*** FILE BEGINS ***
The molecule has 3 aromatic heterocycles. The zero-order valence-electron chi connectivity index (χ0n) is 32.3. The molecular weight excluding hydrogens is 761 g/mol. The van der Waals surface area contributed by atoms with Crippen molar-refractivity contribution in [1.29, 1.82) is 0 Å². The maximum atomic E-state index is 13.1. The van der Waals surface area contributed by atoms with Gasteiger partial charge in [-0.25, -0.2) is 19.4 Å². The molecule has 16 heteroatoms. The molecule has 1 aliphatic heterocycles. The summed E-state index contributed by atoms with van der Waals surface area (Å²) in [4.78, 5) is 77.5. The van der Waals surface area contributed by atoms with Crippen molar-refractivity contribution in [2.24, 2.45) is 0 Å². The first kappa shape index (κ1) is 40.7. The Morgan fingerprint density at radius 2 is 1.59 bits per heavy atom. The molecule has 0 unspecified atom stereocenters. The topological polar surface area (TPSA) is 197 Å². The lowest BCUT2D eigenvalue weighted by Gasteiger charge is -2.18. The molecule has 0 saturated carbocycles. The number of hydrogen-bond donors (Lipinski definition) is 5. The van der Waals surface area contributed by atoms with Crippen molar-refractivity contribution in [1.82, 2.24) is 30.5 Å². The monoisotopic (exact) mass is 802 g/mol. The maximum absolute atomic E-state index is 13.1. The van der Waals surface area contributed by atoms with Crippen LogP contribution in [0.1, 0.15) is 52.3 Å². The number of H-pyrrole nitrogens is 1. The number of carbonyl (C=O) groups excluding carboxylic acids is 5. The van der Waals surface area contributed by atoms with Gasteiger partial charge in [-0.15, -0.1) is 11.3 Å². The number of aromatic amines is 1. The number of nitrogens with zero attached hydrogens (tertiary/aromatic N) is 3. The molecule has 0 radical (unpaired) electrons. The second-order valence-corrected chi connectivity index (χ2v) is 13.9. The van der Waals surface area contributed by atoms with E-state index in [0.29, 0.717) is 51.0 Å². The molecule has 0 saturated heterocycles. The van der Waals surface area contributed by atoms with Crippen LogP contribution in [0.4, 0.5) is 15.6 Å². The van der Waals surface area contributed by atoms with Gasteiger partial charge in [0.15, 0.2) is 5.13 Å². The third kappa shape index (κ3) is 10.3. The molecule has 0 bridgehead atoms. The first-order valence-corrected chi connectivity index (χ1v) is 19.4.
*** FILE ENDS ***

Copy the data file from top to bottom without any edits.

The molecule has 3 aromatic heterocycles. The zero-order valence-electron chi connectivity index (χ0n) is 32.3. The molecular weight excluding hydrogens is 761 g/mol. The van der Waals surface area contributed by atoms with Crippen molar-refractivity contribution in [1.29, 1.82) is 0 Å². The maximum atomic E-state index is 13.1. The van der Waals surface area contributed by atoms with Gasteiger partial charge in [-0.25, -0.2) is 19.4 Å². The molecule has 16 heteroatoms. The molecule has 1 aliphatic heterocycles. The summed E-state index contributed by atoms with van der Waals surface area (Å²) in [4.78, 5) is 77.5. The van der Waals surface area contributed by atoms with Crippen molar-refractivity contribution in [2.24, 2.45) is 0 Å². The first kappa shape index (κ1) is 40.7. The Morgan fingerprint density at radius 2 is 1.59 bits per heavy atom. The molecule has 0 unspecified atom stereocenters. The topological polar surface area (TPSA) is 197 Å². The lowest BCUT2D eigenvalue weighted by Gasteiger charge is -2.18. The molecule has 0 saturated carbocycles. The number of hydrogen-bond donors (Lipinski definition) is 5. The van der Waals surface area contributed by atoms with Crippen molar-refractivity contribution in [1.82, 2.24) is 30.5 Å². The monoisotopic (exact) mass is 802 g/mol. The maximum absolute atomic E-state index is 13.1. The van der Waals surface area contributed by atoms with Crippen LogP contribution in [0.1, 0.15) is 52.3 Å². The number of H-pyrrole nitrogens is 1. The number of carbonyl (C=O) groups excluding carboxylic acids is 5. The van der Waals surface area contributed by atoms with Gasteiger partial charge in [-0.15, -0.1) is 11.3 Å². The number of aromatic amines is 1. The number of nitrogens with zero attached hydrogens (tertiary/aromatic N) is 3. The molecule has 0 radical (unpaired) electrons. The second-order valence-corrected chi connectivity index (χ2v) is 13.9. The van der Waals surface area contributed by atoms with E-state index in [0.29, 0.717) is 51.0 Å². The molecule has 0 saturated heterocycles. The van der Waals surface area contributed by atoms with Crippen LogP contribution in [0.4, 0.5) is 15.6 Å². The van der Waals surface area contributed by atoms with Gasteiger partial charge in [0.15, 0.2) is 5.13 Å². The third kappa shape index (κ3) is 10.3. The molecule has 0 bridgehead atoms. The first-order valence-corrected chi connectivity index (χ1v) is 19.4.